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  • April 19, 2012

Rut-Roh! I'm in a Design Rut

Last week, while plugging away in Photoshop—tunes blazing through my headphones, pixels flying from my fingertips—it hit me. Decorative Illustration I was in a design rut. I’d grown complacent with my pagination arrows. Countless times, for vastly different sites, I’d relied on the DIN Bold arrow character. It’s a sturdy, hard-angled, utilitarian arrow, perfectly suitable if I quit web design to design highway signs in Germany, but not the quick-fix solution for all my arrow needs.

How did I know this was a rut? I hadn’t had a monumental, “I can’t design anymore” breakdown. This was subtle. A seemingly small detail showed me that even though I was still happily working, my wheels had stopped turning. I’d found a cozy, reliable solution that didn’t need questioning. Sure, this was just an arrow, but I wondered—how many of my best practices are outdated?

Relying on old, reliable ideas stops us from thinking critically and being deliberate in our work. It prevents our best ideas from ever surfacing. These ruts are dangerous.

Identify Your Ruts

“More often than not, I’ve found a rut is the consequence of sticking to tried and tested methods that don’t take into account how you or the world has changed.” —Twyla Tharp

Imagine the first time you heard a song you love. Maybe the beat was infectious or the dramatic buildup really blew your mind. If you listened to that song 52 times a day for a month, the impact would be lost. The same goes for recycled ideas. The first time I used the DIN arrow was on a website for a museum. The arrow looked like the wayfinding signs in the museum. Hey, that made perfect sense! Once.

To identify ruts, we need to challenge our instincts.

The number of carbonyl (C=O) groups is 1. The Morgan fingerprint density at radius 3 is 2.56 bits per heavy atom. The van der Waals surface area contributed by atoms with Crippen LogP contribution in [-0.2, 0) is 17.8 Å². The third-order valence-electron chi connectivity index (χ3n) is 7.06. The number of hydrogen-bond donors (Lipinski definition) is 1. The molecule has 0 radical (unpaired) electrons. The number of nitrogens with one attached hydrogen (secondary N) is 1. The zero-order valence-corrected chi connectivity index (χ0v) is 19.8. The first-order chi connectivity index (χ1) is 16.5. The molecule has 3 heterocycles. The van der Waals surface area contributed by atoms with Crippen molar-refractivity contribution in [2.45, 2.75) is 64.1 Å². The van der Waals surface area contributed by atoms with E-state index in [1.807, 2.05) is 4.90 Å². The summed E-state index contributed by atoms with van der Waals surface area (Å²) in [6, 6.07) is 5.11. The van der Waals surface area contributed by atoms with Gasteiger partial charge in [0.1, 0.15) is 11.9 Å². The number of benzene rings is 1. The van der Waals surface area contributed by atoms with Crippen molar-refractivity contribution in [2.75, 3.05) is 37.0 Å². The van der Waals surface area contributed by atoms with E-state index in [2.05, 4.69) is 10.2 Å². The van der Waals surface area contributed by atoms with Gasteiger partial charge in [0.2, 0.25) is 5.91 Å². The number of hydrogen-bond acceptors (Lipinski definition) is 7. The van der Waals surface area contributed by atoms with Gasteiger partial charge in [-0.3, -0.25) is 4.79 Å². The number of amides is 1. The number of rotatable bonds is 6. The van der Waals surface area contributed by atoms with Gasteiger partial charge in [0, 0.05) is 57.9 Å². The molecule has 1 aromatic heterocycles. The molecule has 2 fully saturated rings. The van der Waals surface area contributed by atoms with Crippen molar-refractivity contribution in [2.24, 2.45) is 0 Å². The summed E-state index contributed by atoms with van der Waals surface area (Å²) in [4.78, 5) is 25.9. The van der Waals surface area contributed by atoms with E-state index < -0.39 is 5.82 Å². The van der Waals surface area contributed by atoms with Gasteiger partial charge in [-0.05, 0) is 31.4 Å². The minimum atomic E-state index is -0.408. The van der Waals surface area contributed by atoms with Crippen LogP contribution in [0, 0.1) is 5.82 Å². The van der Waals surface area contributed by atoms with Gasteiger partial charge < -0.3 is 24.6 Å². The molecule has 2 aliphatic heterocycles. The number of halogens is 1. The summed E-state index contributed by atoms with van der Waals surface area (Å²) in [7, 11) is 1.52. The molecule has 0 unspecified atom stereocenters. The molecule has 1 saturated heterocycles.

Take a moment to analyze your work and your work habits. Notice any patterns? Perhaps you’re a slave to Proxima Nova, love pointy ribbons, or have been using the same grunge brushes since 2008. Maybe you’ve found a process that’s worked for you through the years, and you’ve found no reason to switch it up. In the past, my unquestioned devotion to the 960 grid led to many redundant, subpar layouts. When our best practices lose potency, it’s time to rethink them.

Generate Lots of Ideas

Once we’re identified these ruts, we need to act on them. We need to create and test new ideas.

My belated New Year’s Resolution is to get into the habit of generating ideas. I won’t belabor the importance of sketching. We all know this is a valuable tool. That being said, I know when I’m under a time crunch, I sometimes forget about the value of producing lots of ideas.

Keep your brainstorming focused. Assign yourself a time restriction, required quantity, and very deliberate task. “I’m going to spend half an hour, sketching 60 arrows.” Don’t scrutinize until you’re done. Usually my ruts result from choosing the most practical solution first. The benefit of setting a time limit and quantity is I don’t have time to censor my ridiculous ideas. That’s where the good stuff is hiding.

Use tools that are malleable and help you generate ideas quickly. When choosing fonts for a project, I used to rely on whichever font I had on my machine because of the taxing task of surveying web font sites and purchasing fonts that ended up being less than ideal. Might as well just stick to the basics, right? TypeCast is a tool that lets designers try out font pairings rapidly. It gives me the freedom to change my mind if a font isn’t working, and has made that task way easier (and more fun).

Collaborate with Others

Of course, the best ideas aren’t produced in a vacuum. Even if I sketch for 24 hours straight, my head can’t come up with ALL THE IDEAS EVER or even the best idea. This is why I work with other people.

Ask other people to challenge your ideas. This is a great way to edit the results of your brainstorming session. Maybe someone else will find potential in a sketch and push you further.

Some of the best perspectives I get are from people outside my discipline. If I have an early sketch of a design, I run it by a developer to see if they know of any interactions that can improve my idea. Recently, I was working on making a home page carousel that was feeling flat, more playful. When Allison, on my team, suggested incorporating using Sequence, a jQuery plug in, the carousel got the joy it was missing.

How do you work on generating better, more deliberate ideas? How do you battle through a design rut?

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